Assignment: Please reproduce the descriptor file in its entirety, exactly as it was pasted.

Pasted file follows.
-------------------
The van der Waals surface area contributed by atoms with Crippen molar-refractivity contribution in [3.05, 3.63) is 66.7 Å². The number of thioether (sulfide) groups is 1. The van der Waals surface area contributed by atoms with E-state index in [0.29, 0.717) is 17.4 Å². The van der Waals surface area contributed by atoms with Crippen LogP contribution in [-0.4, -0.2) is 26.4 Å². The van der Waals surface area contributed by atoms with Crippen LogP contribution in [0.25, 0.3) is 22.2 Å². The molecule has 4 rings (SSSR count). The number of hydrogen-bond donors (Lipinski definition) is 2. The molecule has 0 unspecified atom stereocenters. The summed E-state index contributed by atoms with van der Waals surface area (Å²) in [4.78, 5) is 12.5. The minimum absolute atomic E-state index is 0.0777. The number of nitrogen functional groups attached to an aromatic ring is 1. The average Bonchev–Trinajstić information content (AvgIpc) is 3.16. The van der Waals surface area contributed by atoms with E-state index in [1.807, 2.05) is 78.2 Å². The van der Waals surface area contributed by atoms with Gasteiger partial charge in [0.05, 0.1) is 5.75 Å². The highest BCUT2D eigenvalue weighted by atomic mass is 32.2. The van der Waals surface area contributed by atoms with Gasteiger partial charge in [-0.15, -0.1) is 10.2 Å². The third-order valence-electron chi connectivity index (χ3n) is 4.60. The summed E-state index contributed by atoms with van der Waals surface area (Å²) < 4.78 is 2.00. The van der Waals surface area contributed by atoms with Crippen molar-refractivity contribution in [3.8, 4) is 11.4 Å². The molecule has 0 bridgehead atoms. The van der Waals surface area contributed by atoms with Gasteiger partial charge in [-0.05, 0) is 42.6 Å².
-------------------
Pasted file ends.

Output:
The van der Waals surface area contributed by atoms with Crippen molar-refractivity contribution in [3.05, 3.63) is 66.7 Å². The number of thioether (sulfide) groups is 1. The van der Waals surface area contributed by atoms with E-state index in [0.29, 0.717) is 17.4 Å². The van der Waals surface area contributed by atoms with Crippen LogP contribution in [-0.4, -0.2) is 26.4 Å². The van der Waals surface area contributed by atoms with Crippen LogP contribution in [0.25, 0.3) is 22.2 Å². The molecule has 4 rings (SSSR count). The number of hydrogen-bond donors (Lipinski definition) is 2. The molecule has 0 unspecified atom stereocenters. The summed E-state index contributed by atoms with van der Waals surface area (Å²) in [4.78, 5) is 12.5. The minimum absolute atomic E-state index is 0.0777. The number of nitrogen functional groups attached to an aromatic ring is 1. The average Bonchev–Trinajstić information content (AvgIpc) is 3.16. The van der Waals surface area contributed by atoms with E-state index in [1.807, 2.05) is 78.2 Å². The van der Waals surface area contributed by atoms with Gasteiger partial charge in [0.05, 0.1) is 5.75 Å². The highest BCUT2D eigenvalue weighted by atomic mass is 32.2. The van der Waals surface area contributed by atoms with Gasteiger partial charge in [-0.15, -0.1) is 10.2 Å². The third-order valence-electron chi connectivity index (χ3n) is 4.60. The summed E-state index contributed by atoms with van der Waals surface area (Å²) < 4.78 is 2.00. The van der Waals surface area contributed by atoms with Crippen molar-refractivity contribution in [3.8, 4) is 11.4 Å². The molecule has 0 bridgehead atoms. The van der Waals surface area contributed by atoms with Gasteiger partial charge in [-0.05, 0) is 42.6 Å².